At 150 years old, the Bank of New Zealand has learned a thing or two about keeping its customers happy. Age has not withered it: instead it remains a lively source of innovation, and retains its commitment to ensuring that its 5,000 staff continue to provide exemplary service to its one million-plus customers.
“We are the oldest trading bank in New Zealand,” says Steven Mockett, the bank’s chief operating officer. "But that doesn’t stop us directing a lot of our energies into making sure we stay at the forefront of modern banking practice, and to bringing the capabilities of the best available technology solutions into our operations.”
“Raising customer satisfaction levels and innovation are key performance indicators at BNZ,” he explains. “All our initiatives are assessed against these criteria.”
Counterfeit fraud – the post-holiday blues
The underlying customer expectation is the security of their data and their transactions. But like all banks, BNZ has to deal with the realities of modern fraud activity. Fortunately New Zealand has escaped the attentions of some of the more dedicated global criminal gangs, and the rate of fraud remains comparatively low compared to other advanced economies. But the country does have a real problem when it comes to counterfeit fraud.
Michael Turner, the bank’s fraud initiative manager says, “When I first started looking at fraud in about 2002 the majority of incidents were related to domestic mail theft and stolen cards. Counterfeit fraud only accounted for about 18 percent of fraud incidents. That situation has reversed over the last few years. Counterfeit credit cards are now the biggest problem that we face, which undermines customer confidence.”
Mockett concurs, “The problem tends to occur when our customers go overseas. New Zealanders are great travelers, but if their cards get compromised when they go on business abroad, or simply go on holiday, it can create all sorts of problems for them when they get home. Quite apart from the financial loss, which of course, the bank picks up, there’s the whole problem of identity theft, and that sense of invasion that they get when someone has been rummaging around their credit card files.”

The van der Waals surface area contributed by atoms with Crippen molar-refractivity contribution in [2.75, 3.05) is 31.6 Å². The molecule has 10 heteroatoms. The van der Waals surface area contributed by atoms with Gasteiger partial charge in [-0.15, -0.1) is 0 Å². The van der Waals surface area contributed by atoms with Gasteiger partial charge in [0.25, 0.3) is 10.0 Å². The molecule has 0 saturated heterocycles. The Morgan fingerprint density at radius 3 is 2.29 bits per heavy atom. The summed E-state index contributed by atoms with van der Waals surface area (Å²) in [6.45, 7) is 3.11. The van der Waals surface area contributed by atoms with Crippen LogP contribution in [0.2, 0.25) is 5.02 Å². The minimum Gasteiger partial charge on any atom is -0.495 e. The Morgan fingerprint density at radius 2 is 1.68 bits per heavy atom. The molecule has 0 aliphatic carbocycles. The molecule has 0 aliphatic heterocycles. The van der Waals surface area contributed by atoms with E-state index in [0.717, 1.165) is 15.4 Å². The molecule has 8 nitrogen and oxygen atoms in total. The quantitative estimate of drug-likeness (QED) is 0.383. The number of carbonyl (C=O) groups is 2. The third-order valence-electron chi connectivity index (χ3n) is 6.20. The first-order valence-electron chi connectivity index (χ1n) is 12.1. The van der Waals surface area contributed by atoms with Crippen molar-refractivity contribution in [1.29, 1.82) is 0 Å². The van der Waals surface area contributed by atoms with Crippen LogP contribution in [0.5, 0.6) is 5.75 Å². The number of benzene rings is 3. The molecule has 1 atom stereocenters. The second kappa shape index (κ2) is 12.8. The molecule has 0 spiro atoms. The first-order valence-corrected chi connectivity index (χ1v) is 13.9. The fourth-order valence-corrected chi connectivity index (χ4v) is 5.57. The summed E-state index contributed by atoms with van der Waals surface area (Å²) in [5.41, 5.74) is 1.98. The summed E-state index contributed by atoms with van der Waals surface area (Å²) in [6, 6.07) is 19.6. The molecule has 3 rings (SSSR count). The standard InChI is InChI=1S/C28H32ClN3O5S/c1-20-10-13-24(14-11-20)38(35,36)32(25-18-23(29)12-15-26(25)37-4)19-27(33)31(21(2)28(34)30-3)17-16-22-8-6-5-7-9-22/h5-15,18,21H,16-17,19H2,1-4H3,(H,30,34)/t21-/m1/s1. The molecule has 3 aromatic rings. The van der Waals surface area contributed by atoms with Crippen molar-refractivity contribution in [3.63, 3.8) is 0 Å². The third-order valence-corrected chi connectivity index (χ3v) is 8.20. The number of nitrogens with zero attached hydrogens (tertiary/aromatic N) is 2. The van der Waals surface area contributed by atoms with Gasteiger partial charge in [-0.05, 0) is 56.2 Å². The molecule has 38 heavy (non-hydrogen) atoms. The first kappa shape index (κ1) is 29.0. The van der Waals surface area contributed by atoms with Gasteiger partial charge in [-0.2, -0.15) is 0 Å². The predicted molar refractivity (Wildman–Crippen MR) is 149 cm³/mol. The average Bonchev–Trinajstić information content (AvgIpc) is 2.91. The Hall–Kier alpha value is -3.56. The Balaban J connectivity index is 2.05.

The other problem with counterfeit fraud is that the traditional remedy is to block the affected account, and re-issue a card. It can be incredibly inconvenient, as Mockett and Turner are the first to acknowledge. Mockett points out, “The last thing you want when you are away from home is to have your credit card blocked. I wouldn’t want to go through it, and we don’t want to put our customer through it. Counterfeit card fraud is a monetary problem – but it’s also a customer experience problem. And that was simply not acceptable to us.”
Locking the back door
BNZ started to look for a solution that would protect its customers by mitigating counterfeit credit card fraud. The advent of chips on cards was considered to be a major step forward, but it still didn’t address the problem completely. Turner explains, “A chip on a card is like having an incredibly strong front door, but because cards retain data in the magnetic strip, you still have a back door that is wide open. In other words chip protection is incomplete. The data on the mag stripe does not normally change for the lifetime of the card. When we looked in detail at what fraudsters were doing and how they did it, it was the data in the mag stripe that was being compromised.”
That realization was the genesis of the new solution. Pulling together members of the bank’s fraud team, Turner and his colleagues came up with a solution they called Liquid Encryption Number or LEN. Turner explains how LEN works, “Very simply, the solution changes the last three numbers on the magnetic stripe each time the card is used in one of our ATMs. By changing the data every time the card is used we make the previous data null and void. If a fraudster has stolen the data from the mag stripe and tries to use it, it will be out of date and the transaction will be flagged and declined.”
Mockett continues the story, “As a solution LEN is incredibly simple and elegant. It doesn’t require our customers to change their behavior – they just carry on using their cards as normal and protect themselves in the process. It also didn’t need a huge investment in technology or new systems.”